Two weeks ago, the Supreme Court refused British Gas consent to appeal the Lock holiday pay case any further, finally putting an end to the five year saga of whether an element in respect of commission should have been included in Mr Lock’s holiday pay.  Mr Lock himself has long lost interest and left British Gas ages ago, but the issue has sailed on regardless, the length and route of its journey unknown but its destination (a compensation ruling in the Leicester Employment Tribunal) pretty much inevitable.

Companies which have been holding off individual and collective holiday pay grievances and claims now find the last door of their bastions kicked in by the Supreme Court, leaving them defenceless. Or do they?  Perhaps time for a quick re-cap of the arguments still open to employers facing actual or threatened holiday pay claims:

  • Remember that section 23(4A) Employment Rights Act 1996 limits claims to 2 years back in any proceedings started after 1 July 2015.
  • These holiday pay rulings only apply to the basic minimum 4 weeks’ leave under the Working Time Directive, not the additional 1.6 weeks added by the domestic Working Time Regulations. In some cases, making the distinction may be more trouble than it is worth for employers, but where commission or overtime forms a substantial percentage of the employee’s earnings, the saving may be significant.
  • As matters stand, judicial opinion favours the view that an employer can decide which holidays are from the basic 4 week allowance and which are out of the supplementary 1.6 weeks. The point is not beyond argument, but may be useful in any case where the employer can establish a 3 month gap between the last day of one year’s basic holidays and the first day of the next’s, as that may act to prevent the employee claiming that the prior year’s holidays were part of a series of deductions.
  • Most of all, however, do remember the principle underlying this whole series of cases, i.e. that the employee should not be “disincentivised”,i.e. worse off as a result of his taking the EU minimum leave entitlement, hence the consistent court rulings that he must receive his “normal pay”. Nothing in any of the decisions requires him to be better off by taking holidays than had he not done so. Ultimately, therefore, the question of that loss must either be conceded by the employer on the grounds of convenience or statistical inevitability (like Mr Lock, who earned commissions daily) or – surely – established by the employee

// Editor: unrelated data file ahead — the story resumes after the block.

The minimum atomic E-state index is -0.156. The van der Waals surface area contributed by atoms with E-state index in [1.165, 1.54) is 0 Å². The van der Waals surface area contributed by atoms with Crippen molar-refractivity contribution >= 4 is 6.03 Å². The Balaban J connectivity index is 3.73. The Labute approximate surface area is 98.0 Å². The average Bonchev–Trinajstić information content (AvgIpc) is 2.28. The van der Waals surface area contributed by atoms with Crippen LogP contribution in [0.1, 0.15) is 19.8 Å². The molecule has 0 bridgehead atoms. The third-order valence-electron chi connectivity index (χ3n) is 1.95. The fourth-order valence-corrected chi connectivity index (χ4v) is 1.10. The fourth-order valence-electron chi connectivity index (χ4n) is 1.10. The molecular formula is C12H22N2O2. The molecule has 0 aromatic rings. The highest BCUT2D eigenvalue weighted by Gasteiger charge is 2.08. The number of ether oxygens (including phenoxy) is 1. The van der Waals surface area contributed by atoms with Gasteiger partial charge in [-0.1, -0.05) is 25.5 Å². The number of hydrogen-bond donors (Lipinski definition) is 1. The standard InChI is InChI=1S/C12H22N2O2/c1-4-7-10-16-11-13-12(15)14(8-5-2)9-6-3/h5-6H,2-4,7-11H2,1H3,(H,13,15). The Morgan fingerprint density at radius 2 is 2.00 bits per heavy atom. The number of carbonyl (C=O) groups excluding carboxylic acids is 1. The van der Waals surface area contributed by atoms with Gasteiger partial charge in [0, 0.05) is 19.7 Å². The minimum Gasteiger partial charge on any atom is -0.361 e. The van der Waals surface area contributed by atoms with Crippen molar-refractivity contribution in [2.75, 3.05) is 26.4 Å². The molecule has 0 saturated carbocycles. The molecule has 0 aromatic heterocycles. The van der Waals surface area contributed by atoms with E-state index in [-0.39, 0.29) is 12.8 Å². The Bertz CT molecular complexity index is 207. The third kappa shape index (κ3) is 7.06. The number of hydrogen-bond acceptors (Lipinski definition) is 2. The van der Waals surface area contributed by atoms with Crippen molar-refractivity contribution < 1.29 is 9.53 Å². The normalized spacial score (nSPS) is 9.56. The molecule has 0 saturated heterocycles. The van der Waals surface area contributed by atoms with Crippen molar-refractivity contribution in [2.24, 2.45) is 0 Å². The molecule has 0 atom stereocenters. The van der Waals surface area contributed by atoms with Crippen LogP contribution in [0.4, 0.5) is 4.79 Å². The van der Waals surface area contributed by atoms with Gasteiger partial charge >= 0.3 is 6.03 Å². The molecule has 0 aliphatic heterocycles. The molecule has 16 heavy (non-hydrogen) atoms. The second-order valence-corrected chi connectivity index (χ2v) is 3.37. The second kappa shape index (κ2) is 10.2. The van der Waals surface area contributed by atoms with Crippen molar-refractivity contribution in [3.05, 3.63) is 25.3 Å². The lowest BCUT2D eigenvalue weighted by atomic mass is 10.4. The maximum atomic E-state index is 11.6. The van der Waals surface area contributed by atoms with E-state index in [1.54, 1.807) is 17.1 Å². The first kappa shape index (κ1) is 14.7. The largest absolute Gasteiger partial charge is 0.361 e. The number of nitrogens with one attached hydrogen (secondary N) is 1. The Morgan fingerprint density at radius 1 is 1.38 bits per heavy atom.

• That burden of proof is not high, on a balance of probabilities rather than beyond all reasonable doubt. Nonetheless, I think it will represent a pretty tough call for many employees where the link between being at work and earning commission is much more elastic than Mr Lock’s case. Does a day off really prejudice your commission earnings? Are you sure you didn’t work extra-hard to close the same deal before you went on leave or after you returned?  This line of reasoning obviously works better for short holidays than long ones – if the employee could be away for a month without its affecting his output, you would have to begin to question what he was actually doing.  But that will be a function of the industry, of market conditions, of the individual’s past record, and not simply some mechanical ratchet off how long he is out of the office.
  • This is not an argument without judicial support. In a number of recent cases, the Judges have begun to confront the reality that someone soon is going to have to go beyond simply agreeing that commission (and possibly also overtime) must be taken into account in holiday pay and actually saying how. In Patterson –v- Castlereagh Borough Council, the Northern Ireland Court of Appeal suggested that “occasional voluntary overtime” could be left out of consideration In Brettle –v- Dudley Metropolitan Borough Council,, overtime worked “only rarely” was also excluded.  In Lock at the Court of Appeal stage, questions were asked (but not answered) around whether you should take commissions into account if there are some months where you don’t earn any.
  • But even though the case is based on EU law, don’t rely on Brexit as the key to Not only is our exit from the EU (and the technical disapplication of the Working Time Directive) still two years away, but all the signs are that one of the prices the EU may extract for still talking to the UK at all is the preservation of EU-derived labour principles in our domestic employment law.